Learning other people’s songs is a great way to expand musical vocabulary, but be cautious when calling it your vocabulary while repeating what someone else does. We all have known great players who have followed that approach, and sound like their favorite players. “I sort of have my own style, it is a mix of Parker and Coltrane.” “Cool, I went the opposite direction, mine is a mix of Coltrane and Parker.”
    There is a balance to the many different aspects of practicing, and a balance that wil be different from one player to the next.

  4. I think the advice is spot on. In your practice room there’s no crowd, no need to wear a cool t-shirt and there’s no record button (well maybe there is) Regardless, you should feel free and comfortable about making mistake and trying stuff.

    The only crime of mediocracy I see is players not taking risks. I see too many bassists just pumping 8th note roots in the first position all night.

    Sure if you’re playing The Clash, you’re not going to need to use that 25 minute bass solo loop you made up in your practice room, but you just may just find a cool, expressive, artistic lick to Rock The Casbah known as your audience!

  5. Brandon Woody

    Damian, I completely agree with practicing at length, using improvisation as a kind of meditation of sorts and not stopping once your main arsenal is exhausted. I’ve experimented with doing solo recordings of myself playing using different rigs and approaches for extended periods of time. What I noticed when listening back was there is an arch to the way new ideas emerge. It’s typically so that the strengths of the improv are near the beginning and the end (if you push through). I think, due to my “self-consciousness” being unrelaxed and constricted when I near the middle of my improv, I start over analyzing my bag of tricks and running through them a lot as though I’m really trying to keep myself interested in myself. When I’m at the beginning I’m floating around, letting my brain spit out all of the ideas I’ve been thinking of that day or week, although, my fingers aren’t always up to the task so early. Near the end I’ve over come the self-gratification of running my licks and “come through to the other side” where I find myself slowly pulling out new musical ideas. There is something to be had from exercising this way every once in a while, or at least deliberately continuing to practice at those times when you feel like the ideas have dried up. Several of my favorite compositions have come through me this way actually. It comes either out of instantaneous inspiration (from just feeling or hearing the instrument) or from hours of mulling through and weeding out my usual “go-to’s” until new stuff comes out. I completely agree with John’s analogy of the writer writing 50 pages and only using 1.5. Sometimes you need to over do it to narrow it down to the choice goods. Nice thread!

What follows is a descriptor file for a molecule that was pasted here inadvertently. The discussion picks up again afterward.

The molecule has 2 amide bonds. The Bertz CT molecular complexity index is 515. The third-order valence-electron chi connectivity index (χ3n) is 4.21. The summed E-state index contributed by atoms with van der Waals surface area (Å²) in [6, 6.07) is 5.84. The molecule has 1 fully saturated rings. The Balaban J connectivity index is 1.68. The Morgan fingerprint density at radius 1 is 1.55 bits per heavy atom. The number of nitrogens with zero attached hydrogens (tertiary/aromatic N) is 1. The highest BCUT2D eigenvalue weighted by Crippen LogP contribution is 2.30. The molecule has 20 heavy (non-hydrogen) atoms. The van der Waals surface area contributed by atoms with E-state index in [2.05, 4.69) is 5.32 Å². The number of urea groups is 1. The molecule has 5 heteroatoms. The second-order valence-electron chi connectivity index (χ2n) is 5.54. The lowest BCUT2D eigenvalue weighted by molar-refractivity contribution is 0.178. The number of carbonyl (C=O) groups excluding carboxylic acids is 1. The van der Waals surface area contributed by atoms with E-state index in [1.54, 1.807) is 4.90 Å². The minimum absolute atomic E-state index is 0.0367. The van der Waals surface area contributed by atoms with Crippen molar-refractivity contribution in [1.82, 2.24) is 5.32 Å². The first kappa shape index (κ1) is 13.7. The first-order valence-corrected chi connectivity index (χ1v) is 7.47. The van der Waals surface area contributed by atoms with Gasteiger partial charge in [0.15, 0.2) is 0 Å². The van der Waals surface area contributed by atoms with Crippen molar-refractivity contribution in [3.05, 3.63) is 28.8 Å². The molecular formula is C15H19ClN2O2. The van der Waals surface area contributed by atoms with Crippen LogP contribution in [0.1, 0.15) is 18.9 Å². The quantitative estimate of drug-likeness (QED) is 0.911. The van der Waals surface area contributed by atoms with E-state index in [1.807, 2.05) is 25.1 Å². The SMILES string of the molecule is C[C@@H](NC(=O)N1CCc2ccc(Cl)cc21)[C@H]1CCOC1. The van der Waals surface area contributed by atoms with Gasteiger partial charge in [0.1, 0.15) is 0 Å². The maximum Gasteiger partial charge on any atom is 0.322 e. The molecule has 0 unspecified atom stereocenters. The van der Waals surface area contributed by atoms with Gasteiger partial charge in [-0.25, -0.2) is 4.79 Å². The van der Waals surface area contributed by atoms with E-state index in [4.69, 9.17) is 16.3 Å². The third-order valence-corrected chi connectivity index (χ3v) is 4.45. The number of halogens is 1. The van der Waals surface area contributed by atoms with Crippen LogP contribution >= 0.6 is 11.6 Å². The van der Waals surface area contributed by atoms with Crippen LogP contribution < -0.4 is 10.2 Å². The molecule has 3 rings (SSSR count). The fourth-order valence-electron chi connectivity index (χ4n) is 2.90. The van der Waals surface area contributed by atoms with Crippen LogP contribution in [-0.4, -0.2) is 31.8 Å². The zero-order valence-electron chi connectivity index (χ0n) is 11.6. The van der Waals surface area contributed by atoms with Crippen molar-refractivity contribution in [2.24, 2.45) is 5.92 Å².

6. Edo Castro

    Clearly by all the comments everyone has an opinion and that’s to be expected.
    There are different paths to music, but there are no short cuts and no one gives you your sound. Time put in is = to results.

    Thus begins the life long journey of working through each barrier we encounter in our musical growth.
    It’s quite natural to hit plateaus and “run out of things to say/play” In that moment we’re caused to ask how to refill the Vessel we draw from.

    Damian you gave great recommendations. Not everyone will agree about what you said and that’s to be expected.
    What speaks clearly is your sincerity to want to help and contribute the bass community at large.

    I would not be concerned with how folks reacted, and just be mindful that you had the best intentions. And that your work and musical contribution speaks for itself. Period

  7. There’s a similar concept in every other sport or creative endeavor I’ve been involved in. An Olympic lifting friend referred to it as the “Dark Stage.” This is where you make the transformation from intermediate to advanced. You’re exhausted, can’t stand the the thought of even thinking about your activity/sport and friggin’ hate it. This is where most people quit. However, as Damian alludes to, if you stick with it and make it out to the other side, you’ve just entered a whole new world of mastery.

    In sports, you do this to force your body to adapt. In the arts, your mind.